By Jordan Valinsky
Last month, Washington D.C.’s Metro system experienced an unprecedented situation: It was shutting down for a whole work day leaving 700,000 people without a way to conveniently get to work. A massive surge of people clamored to hitch a ride, including on the city’s bike system and ride-hailing apps.
As commuter chaos swallowed the city, Bloomberg Graphics lept into action. The team created an interactive graphic called “Virtual Gridlock: Relive the Agony of D.C.’s Metro Shutdown.” For two of the maps (one showed the traffic during the morning commute and the other showed how many — or few — bikes were available on the Capital Bikeshare), the team pulled in publicly accessible data and overlaid it on a map.
But for the third map, highlighting surge pricing on Uber, the graphics team didn’t have the luxury of plugging data into their software because Uber only shares its pricing information publicly with individuals as they request a ride. So graphics reporters David Ingold and Adam Pearce manually requested dozens of rides from 20 addresses for four hours and took notes to see how high the price would climb.
“It was a low-tech and primitive way of getting data,” Ingold told Digiday. “But the reader doesn’t care, they just care about getting the stories.”
Ingold is one of 20 people working at Bloomberg Graphics, with reporters and illustrators spread across four bureaus including London, New York, D.C. and Hong Kong. The team collaborates with each other and Bloomberg’s reporters to create original graphics and interactives as well as graphics that supplement stories and broadens Bloomberg’s appeal.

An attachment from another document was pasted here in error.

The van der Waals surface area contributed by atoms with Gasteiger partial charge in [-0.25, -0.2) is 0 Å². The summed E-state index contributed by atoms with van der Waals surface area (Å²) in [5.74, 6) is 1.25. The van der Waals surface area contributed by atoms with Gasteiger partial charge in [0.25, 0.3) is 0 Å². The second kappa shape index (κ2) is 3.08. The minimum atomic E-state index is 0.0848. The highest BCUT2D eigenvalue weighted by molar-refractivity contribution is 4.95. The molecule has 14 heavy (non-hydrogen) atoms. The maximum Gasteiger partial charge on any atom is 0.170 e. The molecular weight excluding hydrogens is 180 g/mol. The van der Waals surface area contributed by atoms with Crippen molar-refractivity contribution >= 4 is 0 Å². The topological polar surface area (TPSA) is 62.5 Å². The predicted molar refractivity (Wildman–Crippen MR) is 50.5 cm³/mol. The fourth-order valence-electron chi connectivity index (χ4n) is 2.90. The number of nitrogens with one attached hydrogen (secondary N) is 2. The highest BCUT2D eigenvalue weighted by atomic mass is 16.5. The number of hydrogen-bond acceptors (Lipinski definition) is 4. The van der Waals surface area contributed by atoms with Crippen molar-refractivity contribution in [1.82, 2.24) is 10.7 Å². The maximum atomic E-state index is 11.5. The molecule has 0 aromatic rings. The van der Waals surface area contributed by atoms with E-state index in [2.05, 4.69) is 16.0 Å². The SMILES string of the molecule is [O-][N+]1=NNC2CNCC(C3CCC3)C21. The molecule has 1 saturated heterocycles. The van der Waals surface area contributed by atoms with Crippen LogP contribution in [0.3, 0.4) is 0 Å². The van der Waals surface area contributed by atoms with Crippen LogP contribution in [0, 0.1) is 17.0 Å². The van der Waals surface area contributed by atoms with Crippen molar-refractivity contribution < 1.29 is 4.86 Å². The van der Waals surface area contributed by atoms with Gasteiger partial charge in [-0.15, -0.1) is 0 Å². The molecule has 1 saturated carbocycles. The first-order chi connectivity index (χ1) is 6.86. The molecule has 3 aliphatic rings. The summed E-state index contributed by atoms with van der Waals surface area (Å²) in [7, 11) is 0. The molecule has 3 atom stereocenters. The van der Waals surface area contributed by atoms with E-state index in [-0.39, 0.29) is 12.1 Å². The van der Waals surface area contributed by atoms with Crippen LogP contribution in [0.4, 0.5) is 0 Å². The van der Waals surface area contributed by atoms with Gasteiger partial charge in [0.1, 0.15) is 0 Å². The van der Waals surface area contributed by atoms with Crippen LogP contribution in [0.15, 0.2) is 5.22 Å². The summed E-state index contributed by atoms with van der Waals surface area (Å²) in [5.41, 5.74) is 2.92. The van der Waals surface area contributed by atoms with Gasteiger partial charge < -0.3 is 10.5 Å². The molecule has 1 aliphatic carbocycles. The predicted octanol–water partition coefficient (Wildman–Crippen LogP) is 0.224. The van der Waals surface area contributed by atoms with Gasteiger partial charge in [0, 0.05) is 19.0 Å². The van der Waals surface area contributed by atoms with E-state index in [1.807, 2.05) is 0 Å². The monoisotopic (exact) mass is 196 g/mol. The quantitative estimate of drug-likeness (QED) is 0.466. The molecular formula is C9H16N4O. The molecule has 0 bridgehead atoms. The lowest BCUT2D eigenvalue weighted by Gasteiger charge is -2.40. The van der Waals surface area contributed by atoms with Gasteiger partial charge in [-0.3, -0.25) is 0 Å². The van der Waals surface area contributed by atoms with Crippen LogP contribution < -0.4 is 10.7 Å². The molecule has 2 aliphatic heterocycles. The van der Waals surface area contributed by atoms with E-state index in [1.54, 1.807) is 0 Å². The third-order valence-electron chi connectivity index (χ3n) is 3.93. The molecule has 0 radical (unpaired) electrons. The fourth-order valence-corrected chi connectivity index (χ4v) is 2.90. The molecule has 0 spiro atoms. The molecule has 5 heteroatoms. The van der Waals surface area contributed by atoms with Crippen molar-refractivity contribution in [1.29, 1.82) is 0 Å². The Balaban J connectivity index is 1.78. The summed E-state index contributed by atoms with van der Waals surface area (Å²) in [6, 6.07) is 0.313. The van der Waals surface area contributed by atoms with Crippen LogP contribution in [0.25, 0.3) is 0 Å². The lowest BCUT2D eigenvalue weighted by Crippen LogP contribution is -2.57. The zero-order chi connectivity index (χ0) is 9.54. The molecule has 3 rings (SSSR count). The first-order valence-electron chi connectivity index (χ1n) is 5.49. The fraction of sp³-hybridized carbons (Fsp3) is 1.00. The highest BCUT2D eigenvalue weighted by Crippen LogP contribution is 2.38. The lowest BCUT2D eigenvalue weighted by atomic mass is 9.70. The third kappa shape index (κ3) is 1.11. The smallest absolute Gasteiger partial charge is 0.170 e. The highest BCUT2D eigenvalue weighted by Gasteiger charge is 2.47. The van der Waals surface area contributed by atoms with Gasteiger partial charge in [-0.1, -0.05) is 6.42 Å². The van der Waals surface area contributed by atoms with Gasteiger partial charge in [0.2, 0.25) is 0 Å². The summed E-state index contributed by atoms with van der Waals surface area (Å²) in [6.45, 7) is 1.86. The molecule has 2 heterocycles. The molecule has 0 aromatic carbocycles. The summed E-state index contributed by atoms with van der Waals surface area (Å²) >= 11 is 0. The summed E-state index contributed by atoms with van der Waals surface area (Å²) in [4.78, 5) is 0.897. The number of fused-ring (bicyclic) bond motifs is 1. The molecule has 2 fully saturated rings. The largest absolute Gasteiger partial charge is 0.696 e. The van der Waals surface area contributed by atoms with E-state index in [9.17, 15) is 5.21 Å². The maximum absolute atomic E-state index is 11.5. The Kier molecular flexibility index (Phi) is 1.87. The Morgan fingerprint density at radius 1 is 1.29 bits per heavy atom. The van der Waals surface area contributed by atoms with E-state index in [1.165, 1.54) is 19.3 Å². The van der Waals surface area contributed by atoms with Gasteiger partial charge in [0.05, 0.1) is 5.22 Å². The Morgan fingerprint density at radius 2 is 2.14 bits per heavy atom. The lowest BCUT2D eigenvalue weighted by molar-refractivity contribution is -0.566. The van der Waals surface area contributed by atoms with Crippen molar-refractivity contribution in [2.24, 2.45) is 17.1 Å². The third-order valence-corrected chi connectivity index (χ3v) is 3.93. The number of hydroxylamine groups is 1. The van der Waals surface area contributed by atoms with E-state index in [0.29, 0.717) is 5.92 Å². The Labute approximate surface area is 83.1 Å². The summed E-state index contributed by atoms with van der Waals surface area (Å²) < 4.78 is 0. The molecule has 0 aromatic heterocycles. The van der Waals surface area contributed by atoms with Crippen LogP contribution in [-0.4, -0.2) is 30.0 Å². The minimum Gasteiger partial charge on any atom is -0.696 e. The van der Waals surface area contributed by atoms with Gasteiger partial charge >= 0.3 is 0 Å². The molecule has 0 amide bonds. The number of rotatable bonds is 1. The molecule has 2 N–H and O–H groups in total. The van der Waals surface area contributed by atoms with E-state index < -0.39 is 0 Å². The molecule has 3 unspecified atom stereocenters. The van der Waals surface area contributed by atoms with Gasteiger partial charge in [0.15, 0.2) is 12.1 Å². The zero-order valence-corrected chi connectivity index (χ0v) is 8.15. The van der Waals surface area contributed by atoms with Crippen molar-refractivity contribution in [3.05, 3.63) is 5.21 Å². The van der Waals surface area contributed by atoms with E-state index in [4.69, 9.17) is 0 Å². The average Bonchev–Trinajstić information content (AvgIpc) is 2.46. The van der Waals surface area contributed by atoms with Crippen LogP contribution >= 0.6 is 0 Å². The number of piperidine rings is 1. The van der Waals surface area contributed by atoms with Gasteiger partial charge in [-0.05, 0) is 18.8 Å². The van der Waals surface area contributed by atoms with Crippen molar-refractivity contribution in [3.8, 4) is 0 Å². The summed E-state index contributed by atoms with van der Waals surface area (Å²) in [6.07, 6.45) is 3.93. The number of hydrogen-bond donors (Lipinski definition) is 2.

Recent illustration subjects include health, science, politics, sports and pop culture. The team isn’t under a mandate to exclusively publish graphics directly relating to stories published on Bloomberg, either. They can go after headlines and trending topics on their own.
“What’s going on in the world is what we’re going after,” Ingold said. “Our content can bridge gaps when there’s not any big business stories too.”
All Bloomberg reporters have an internal tool, called Toaster, that can whip together simple charts and graphs, but often go straight to Bloomberg Graphics if their stories are steeped in more complex data. “More often than not, reporters are excited to see their stories told visually,” said Chloe Whiteaker, a D.C.-based Bloomberg graphics reporter.
From there, the graphics teams pull out insights from the data that can inform an interactive, which can take days or even weeks. Sometimes, the data is pulled from algorithms they’ve created on their own to give them an edge over the growing number of upstarts focused on visual journalism. “If you’re the only person with the data, it’s easier to compete against competitors,” Ingold said.
The team’s original focus was to “make data beautiful,” Ingold said. Increasingly, they pepper in their own additional reporting into the graphics so people not only learn from their pieces but share it. The goal is to arrive at a minimum of one big takeaway, something that will inform and entertain readers, who will in turn feel compelled to share or embed the graphic on social.
The graphics team has a “good relationship” with homepage editors, where their work is often placed prominently on Bloomberg’s homepage. Traffic is funneled in from various platforms outside of Bloomberg’s owned and operated sites, with Facebook, Twitter, Reddit and even Hacker News chief among them. Roughly half of traffic is from mobile devices. Sometimes, the graphics are discussed on its radio network or shown on Bloomberg Television.
As such, the graphics team exposes Bloomberg to people who normally wouldn’t read the website. Their success has given the team “a lot of leeway to go for it,” Ingold said. Sometimes the more complex the issue is, the better.
“People are lazy,” half-joked Ingled. “We’ve done the work of finding the insights.”
This article originally appeared on Digiday.